The cook and developmental psychologist’s dilemma: do I tell? If I tell a nearly six-year-old that there may be a charred piece of wood in his soup, he will be looking for a charred piece of wood in every bowl of soup until he is twelve. If I tell a nearly eight-year-old that there may be a charred piece of wood in her soup, she will tell me she didn’t want my homemade chicken soup anyway, that in fact all chicken soup is yukky and she hates it, that she won’t eat one bite except maybe the carrots. (I always quadruple the carrots in the soup, for this very reason.)

On the back burner of my mind, behind the baking brownies, the six-year-old dishwasher splattering, the eight-year-old arranging miniature dogs on the windowsill, the husband looking for a missing car registration, I marvel the funny irony of a tide chart on a handheld computer. The world we live in! I am trying to figure out nature by looking at a computer! I adjust the screen display to my exact beach location, which changes the time of high tide by two minutes, corrects the whole chart to match the yellowed fold-out paper tide chart from my local hardware store, which lives on the refrigerator until it is too stained to read. Our favorite beach all but disappears at high tide, so there is a practical purpose to this function. And outside of the practical, my Palm offers me a “you are here” arrow on a beautiful color graph, and the times of sunrise and sunset, to the minute. I hope to download a calendar of meteor showers and astronomical events, too, and Jewish holidays. And the pattern for the sweater I am knitting. I am too good at losing little slips of paper and forgetting details of upcoming appointments, and if I fill the Palm with fun information, I will look for these necessary factoids more often.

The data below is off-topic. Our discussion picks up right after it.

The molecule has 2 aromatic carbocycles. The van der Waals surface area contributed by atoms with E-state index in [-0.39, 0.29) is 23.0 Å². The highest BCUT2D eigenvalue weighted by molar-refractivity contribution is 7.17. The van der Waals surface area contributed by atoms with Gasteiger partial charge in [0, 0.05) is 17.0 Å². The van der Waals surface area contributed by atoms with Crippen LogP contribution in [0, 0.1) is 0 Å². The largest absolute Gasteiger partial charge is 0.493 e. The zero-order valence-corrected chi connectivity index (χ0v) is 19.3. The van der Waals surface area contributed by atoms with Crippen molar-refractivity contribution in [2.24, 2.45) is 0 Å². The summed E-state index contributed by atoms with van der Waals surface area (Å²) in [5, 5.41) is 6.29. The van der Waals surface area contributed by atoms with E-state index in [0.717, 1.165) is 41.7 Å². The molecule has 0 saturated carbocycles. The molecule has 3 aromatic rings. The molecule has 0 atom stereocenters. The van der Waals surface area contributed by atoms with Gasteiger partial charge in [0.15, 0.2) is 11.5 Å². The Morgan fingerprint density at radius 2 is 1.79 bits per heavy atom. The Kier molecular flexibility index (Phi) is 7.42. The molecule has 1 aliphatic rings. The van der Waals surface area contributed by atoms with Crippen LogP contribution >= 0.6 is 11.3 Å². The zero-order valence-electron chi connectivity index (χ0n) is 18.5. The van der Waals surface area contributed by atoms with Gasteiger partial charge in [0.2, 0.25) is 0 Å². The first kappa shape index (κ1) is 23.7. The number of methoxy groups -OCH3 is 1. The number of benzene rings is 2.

It’s the “to do” list I use most often, the antidote to all the paper lists I promptly forget and lose as soon as I write them. Don’t forget: the windshield needs replaced. The valve on the washing machine, too, and it’s time to sign up to take flowers to the girl’s classroom. Don’t forget visitors and trips that fill October, don’t forget that the boy is expecting a birthday party this year and the girl wants a fuzzy black bat costume to match the boy’s fuzzy black bat costume, so buy another yard of black fleece and find a black hat for ears.

Don’t forget… don’t forget autumn is the most beautiful season of the year, my favorite. Don’t forget that it’s time to visit some of our friends who are getting very old, don’t forget that time passes so quickly and they may need our affection to get through the winter, though they would never ask for it. Don’t forget to walk, while the streets are still easy to maneuver. Don’t forget that everything will seem too busy, very soon, as if everything is leading up to the holidays. Don’t forget to breathe deeply the ocean air.

The tide chart is complete and correct, the lunar calendar is left to figure out. The soup is steaming and good enough for two bowls. “Watch for bay leaves,” I warn, deciding that is all the information they really need on an unhurried day to slowly eat soup.